Managing anger is something that very few individuals, organisations or cultures do well. It is said to be the most talked about but least researched emotion. It affects all of us in some way, and our responses to our own anger will vary widely; some people express it openly, others make no public demonstration at all and in between these two extremes lie an unlimited number of reactions.

Emotions can be persuasive and hard to resist, and anger is one of the most seductive. But emotions are also transient, they pass. Therefore nobody can be an ‘angry person’ in the sense that it is wired into them and beyond their control. We talk about people being on a short fuse, their anger a constant threat, bubbling just below the surface. People who appear frequently or perpetually angry are keeping it alive in some way, re-triggering the emotions that underpin anger.

Thinking, brooding and re-visiting old hurts can keep anger alive, as can physical or emotional pain, stress, and grief. One of the insidious aspects of anger is its power to self-justify. When we lose it, rather than reflecting and learning, we employ a handy range of excuses to reinforce our sense of ‘rightness’.

Anger is a survival response so everybody is ‘right’ when they are angry. That’s why arguing about who is right is so unproductive. Both are, but anger won’t let them agree.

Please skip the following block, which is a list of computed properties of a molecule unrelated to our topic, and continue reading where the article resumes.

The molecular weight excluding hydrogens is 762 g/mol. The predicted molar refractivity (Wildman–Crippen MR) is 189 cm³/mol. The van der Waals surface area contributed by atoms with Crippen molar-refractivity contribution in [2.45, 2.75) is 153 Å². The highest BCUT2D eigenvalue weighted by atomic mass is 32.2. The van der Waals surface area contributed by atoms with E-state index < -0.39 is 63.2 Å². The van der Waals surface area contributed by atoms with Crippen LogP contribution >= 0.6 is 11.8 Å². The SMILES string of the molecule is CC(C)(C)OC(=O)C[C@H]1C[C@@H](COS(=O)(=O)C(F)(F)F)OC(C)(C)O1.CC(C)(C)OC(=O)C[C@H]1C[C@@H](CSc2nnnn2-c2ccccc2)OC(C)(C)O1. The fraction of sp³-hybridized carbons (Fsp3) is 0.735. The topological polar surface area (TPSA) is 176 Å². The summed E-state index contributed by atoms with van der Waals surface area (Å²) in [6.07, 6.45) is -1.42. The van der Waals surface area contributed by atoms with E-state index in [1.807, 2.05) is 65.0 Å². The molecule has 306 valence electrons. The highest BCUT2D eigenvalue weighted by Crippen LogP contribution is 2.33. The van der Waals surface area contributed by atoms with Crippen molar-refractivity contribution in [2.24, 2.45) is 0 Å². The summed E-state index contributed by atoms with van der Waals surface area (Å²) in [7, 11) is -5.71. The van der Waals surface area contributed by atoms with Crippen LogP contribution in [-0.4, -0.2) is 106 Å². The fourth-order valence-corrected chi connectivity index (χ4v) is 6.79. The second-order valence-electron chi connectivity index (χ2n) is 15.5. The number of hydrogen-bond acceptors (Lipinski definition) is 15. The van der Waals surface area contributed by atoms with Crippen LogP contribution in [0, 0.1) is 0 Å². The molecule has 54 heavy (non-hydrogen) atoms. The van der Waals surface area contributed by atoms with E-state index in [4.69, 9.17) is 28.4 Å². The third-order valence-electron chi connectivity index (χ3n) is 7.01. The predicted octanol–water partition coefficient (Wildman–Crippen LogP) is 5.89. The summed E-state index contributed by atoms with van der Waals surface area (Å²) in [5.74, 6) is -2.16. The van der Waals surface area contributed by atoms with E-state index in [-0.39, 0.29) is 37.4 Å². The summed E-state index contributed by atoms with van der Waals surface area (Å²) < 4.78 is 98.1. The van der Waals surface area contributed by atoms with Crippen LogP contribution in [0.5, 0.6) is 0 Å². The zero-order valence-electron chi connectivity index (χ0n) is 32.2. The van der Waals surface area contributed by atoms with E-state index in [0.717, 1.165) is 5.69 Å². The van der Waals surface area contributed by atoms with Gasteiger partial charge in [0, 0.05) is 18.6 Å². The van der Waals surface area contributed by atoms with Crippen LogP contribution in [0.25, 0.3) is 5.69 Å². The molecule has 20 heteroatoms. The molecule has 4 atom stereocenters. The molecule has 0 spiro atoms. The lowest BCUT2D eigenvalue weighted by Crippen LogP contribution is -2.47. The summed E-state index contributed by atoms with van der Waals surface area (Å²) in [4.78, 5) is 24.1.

Though anger can be hard to control, how we express it is still a personal choice. If you want to get a better handle on your (no doubt rare) outbursts, here are five starting points.

The five elements of anger management

Thinking: Anger hijacks our thought processes. Learn to separate thoughts from feelings, reclaim your thinking and take control.

Emotion: Emotions are best controlled by changing the thoughts that help trigger them and keep them alive. See above.

Communication: Change how you express your thoughts and feelings, particular your anger or frustration. This may mean speaking up sooner, or explaining how you feel. But remember, when they are angry, people often sound harsher than they realise.

Mood: Mood is like a backdrop that sets the stage for emotional expression. Change the scenery or do something pleasant to alter your mood, and you will be able to loosen anger’s grip.

Behaviour: We usually have patterns of behaviour when we are angry, what are your ‘here we go again’ scripts? Recognising them can be a first step to changing them.

I could go on, but time to stop.